‘WILL’ under Indian Law

 

Meaning:

A Will is a solemn document by which a dead man entrusts to the living to the carrying out of his wishes. Section 2(h) of Indian Succession Act, 1925 provides that Will means the legal declaration of the intention of a person with respect to his property, which he desires to take effect after his death Will has been defined in Corpus Juris Secundum as A ‘Will’ is the legal declaration of a man’s intention, which he wills to be performed after his death, or an instrument by which a person makes a disposition of his property to take effect after his death.

Essential Features of a Will

A Will can be made at any time in the life of a person. A Will can be changed a number of times and there are no legal restrictions as to the number of times it can be changed. It can be withdrawn at anytime during the lifetime of the person making the Will. A Will has to be attested by two or more witnesses, each of who should have seen the testator signing the Will.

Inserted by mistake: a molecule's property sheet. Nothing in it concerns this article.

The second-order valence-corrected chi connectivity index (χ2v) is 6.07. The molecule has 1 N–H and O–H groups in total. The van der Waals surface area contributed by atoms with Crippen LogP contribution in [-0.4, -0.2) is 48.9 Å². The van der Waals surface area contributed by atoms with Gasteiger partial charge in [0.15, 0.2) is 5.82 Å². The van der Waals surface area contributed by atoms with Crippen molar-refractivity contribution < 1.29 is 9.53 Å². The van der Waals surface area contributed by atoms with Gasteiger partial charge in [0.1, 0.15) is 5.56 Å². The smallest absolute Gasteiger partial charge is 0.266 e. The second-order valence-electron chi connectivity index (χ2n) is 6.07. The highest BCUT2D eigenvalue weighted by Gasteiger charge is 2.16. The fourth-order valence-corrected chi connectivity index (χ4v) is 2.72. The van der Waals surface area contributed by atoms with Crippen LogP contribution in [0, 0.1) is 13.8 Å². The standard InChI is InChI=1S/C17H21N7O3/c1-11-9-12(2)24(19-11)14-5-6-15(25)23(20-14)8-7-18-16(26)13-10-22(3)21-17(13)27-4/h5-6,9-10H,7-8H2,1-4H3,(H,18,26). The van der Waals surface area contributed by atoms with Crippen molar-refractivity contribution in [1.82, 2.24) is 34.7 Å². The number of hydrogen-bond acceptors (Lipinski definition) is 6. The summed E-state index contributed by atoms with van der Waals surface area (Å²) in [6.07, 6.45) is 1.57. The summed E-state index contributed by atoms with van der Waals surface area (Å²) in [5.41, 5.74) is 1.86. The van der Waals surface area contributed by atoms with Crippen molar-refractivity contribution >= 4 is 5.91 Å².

The essential features are:

1.     Legal declaration: The documents purporting to be a Will or a testament must be legal, i.e. in conformity with the law and must be executed by a person legally competent to make it. Further the declaration of intention must be with respect to the testator’s property It is a legal document, which has a binding force upon the family.

2. Disposition of property: In a Will, the testator bequeaths or leaves his property to the person or people he chooses to leave his assets/belongings. A Hindu person by way of his Will can bequeath all his property. However, a member of an undivided family cannot bequeath his coparcenery interest in the family property

3. Takes effect after death: The Will is enforceable only after the death of the testator